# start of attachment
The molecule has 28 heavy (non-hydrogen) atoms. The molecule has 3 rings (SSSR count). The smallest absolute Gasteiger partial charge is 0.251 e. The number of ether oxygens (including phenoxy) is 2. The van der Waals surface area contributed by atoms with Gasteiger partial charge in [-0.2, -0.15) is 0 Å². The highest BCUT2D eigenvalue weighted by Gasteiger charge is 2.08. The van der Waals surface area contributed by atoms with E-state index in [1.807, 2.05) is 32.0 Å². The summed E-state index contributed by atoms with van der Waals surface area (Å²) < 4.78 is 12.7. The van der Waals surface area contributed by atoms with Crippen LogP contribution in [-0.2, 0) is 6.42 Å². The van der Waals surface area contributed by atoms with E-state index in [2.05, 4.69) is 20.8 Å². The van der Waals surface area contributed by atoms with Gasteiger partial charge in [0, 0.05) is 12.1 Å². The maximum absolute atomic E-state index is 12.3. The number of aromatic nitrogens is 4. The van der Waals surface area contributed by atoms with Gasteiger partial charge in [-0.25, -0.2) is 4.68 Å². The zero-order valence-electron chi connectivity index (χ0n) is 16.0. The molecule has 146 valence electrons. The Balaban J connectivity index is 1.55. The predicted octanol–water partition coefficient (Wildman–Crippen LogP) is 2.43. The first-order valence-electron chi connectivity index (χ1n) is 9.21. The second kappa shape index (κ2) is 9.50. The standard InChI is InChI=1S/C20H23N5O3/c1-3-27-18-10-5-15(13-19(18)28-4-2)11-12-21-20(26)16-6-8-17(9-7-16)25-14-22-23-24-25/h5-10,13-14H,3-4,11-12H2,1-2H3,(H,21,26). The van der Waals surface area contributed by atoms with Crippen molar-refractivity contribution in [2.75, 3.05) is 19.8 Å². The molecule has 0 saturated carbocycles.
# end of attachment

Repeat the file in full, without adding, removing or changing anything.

The molecule has 28 heavy (non-hydrogen) atoms. The molecule has 3 rings (SSSR count). The smallest absolute Gasteiger partial charge is 0.251 e. The number of ether oxygens (including phenoxy) is 2. The van der Waals surface area contributed by atoms with Gasteiger partial charge in [-0.2, -0.15) is 0 Å². The highest BCUT2D eigenvalue weighted by Gasteiger charge is 2.08. The van der Waals surface area contributed by atoms with E-state index in [1.807, 2.05) is 32.0 Å². The summed E-state index contributed by atoms with van der Waals surface area (Å²) < 4.78 is 12.7. The van der Waals surface area contributed by atoms with Crippen LogP contribution in [-0.2, 0) is 6.42 Å². The van der Waals surface area contributed by atoms with E-state index in [2.05, 4.69) is 20.8 Å². The van der Waals surface area contributed by atoms with Gasteiger partial charge in [0, 0.05) is 12.1 Å². The maximum absolute atomic E-state index is 12.3. The number of aromatic nitrogens is 4. The van der Waals surface area contributed by atoms with Gasteiger partial charge in [-0.25, -0.2) is 4.68 Å². The zero-order valence-electron chi connectivity index (χ0n) is 16.0. The molecule has 146 valence electrons. The Balaban J connectivity index is 1.55. The predicted octanol–water partition coefficient (Wildman–Crippen LogP) is 2.43. The first-order valence-electron chi connectivity index (χ1n) is 9.21. The second kappa shape index (κ2) is 9.50. The standard InChI is InChI=1S/C20H23N5O3/c1-3-27-18-10-5-15(13-19(18)28-4-2)11-12-21-20(26)16-6-8-17(9-7-16)25-14-22-23-24-25/h5-10,13-14H,3-4,11-12H2,1-2H3,(H,21,26). The van der Waals surface area contributed by atoms with Crippen molar-refractivity contribution in [2.75, 3.05) is 19.8 Å². The molecule has 0 saturated carbocycles.